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Barbara Knappmeyer, Martin A Giese, Heinrich H Bülthoff; Spatio-temporal caricature effects for facial motion. Journal of Vision 2003;3(9):304. doi: https://doi.org/10.1167/3.9.304.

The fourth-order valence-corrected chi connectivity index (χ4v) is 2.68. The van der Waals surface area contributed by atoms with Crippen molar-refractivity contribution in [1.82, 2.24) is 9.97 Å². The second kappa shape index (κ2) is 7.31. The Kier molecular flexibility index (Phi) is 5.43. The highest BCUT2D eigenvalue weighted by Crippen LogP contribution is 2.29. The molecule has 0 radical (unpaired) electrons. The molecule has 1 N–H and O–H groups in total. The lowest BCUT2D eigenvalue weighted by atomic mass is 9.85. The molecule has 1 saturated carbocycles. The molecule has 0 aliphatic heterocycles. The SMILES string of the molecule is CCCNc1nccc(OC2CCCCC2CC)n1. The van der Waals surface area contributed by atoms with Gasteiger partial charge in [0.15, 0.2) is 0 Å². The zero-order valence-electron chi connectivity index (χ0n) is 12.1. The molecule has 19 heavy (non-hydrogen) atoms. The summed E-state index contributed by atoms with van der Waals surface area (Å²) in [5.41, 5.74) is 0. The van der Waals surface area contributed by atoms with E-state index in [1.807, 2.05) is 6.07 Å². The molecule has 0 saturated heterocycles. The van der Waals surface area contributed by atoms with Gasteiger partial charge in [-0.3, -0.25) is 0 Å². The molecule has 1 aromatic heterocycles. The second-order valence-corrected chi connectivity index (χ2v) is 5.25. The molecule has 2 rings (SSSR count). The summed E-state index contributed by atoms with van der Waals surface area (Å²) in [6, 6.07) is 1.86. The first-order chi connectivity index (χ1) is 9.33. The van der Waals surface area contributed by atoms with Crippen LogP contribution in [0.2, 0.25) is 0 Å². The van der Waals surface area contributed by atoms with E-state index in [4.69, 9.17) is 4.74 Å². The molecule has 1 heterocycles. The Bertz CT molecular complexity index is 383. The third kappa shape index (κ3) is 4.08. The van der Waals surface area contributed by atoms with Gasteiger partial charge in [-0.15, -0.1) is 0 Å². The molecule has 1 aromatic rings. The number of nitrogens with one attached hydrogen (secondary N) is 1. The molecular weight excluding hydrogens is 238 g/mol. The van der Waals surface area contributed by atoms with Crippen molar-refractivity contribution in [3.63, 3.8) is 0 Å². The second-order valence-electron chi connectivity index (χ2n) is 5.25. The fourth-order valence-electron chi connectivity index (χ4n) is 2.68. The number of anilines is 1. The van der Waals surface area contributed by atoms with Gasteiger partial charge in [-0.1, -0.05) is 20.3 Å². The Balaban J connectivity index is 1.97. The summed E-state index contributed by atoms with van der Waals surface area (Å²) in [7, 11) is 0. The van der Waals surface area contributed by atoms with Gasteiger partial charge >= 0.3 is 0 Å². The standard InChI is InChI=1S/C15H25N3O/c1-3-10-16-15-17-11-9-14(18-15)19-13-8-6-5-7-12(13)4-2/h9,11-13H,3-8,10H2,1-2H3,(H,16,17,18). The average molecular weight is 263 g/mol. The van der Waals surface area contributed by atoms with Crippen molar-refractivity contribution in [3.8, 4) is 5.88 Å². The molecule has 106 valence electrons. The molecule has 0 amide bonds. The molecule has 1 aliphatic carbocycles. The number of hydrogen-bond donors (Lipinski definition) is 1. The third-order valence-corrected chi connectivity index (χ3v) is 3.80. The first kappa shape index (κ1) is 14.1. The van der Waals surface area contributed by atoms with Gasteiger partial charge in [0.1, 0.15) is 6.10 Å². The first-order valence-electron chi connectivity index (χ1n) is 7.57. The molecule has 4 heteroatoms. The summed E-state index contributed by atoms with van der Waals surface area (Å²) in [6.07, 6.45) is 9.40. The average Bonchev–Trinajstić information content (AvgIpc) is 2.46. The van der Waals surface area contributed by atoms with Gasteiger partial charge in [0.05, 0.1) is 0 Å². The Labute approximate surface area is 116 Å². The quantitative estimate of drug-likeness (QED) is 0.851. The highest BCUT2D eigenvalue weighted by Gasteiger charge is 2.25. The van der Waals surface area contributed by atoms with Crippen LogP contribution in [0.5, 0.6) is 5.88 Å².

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Caricature effects (=recognition advantage for slightly caricatured stimuli) have been robustly established for static pictures of faces (e.g., Rhodes et al., 1987; Benson & Perrett, 1994). It has been shown recently that temporal or spatial exaggerations of complex body movements improve recognition of individuals from point light displays (Hill & Pollick, 2000; Pollick et al. 2001). Here, we investigate whether similar caricature effects can be established for facial movements. We generated spatio-temporal caricatures of facial movements by combining a new algorithm for the linear combination of complex movement sequences (spatio- temporal morphable models; Giese et al., 2002) with a technique for the animation of photo-realistic head models (Blanz & Vetter, 1999). In a first experiment we tested the quality of this linear combination technique. Naturalness ratings from 7 observers were obtained. They had to rate an average-shaped head model, which was animated with three classes of motion trajectories: 1) original motion capture data, 2) approximations of the trajectories by the linear combination model, and 3) morphs between facial movement sequences of two different individuals. We found that the approximations were perceived as natural as the originals. Unexpectedly, the morphs were perceived as even more natural (t(6)=4.6, p<.01) than the original trajectories and their approximations. This might reflect the fact that the morphs tend to average out extreme movements. In a second experiment 14 observers had to distinguish between characteristic facial movements of two individuals applied to a face with average shape. The movements were presented with three different caricature levels (100%, 125%, 150%). We found a significant caricature effect: 150% caricatures were recognized better than the non-caricatured patterns (t(13)=2.5, p<.05). This result suggests that spatio-temporal exaggeration improves the recognition of identity from facial movements.
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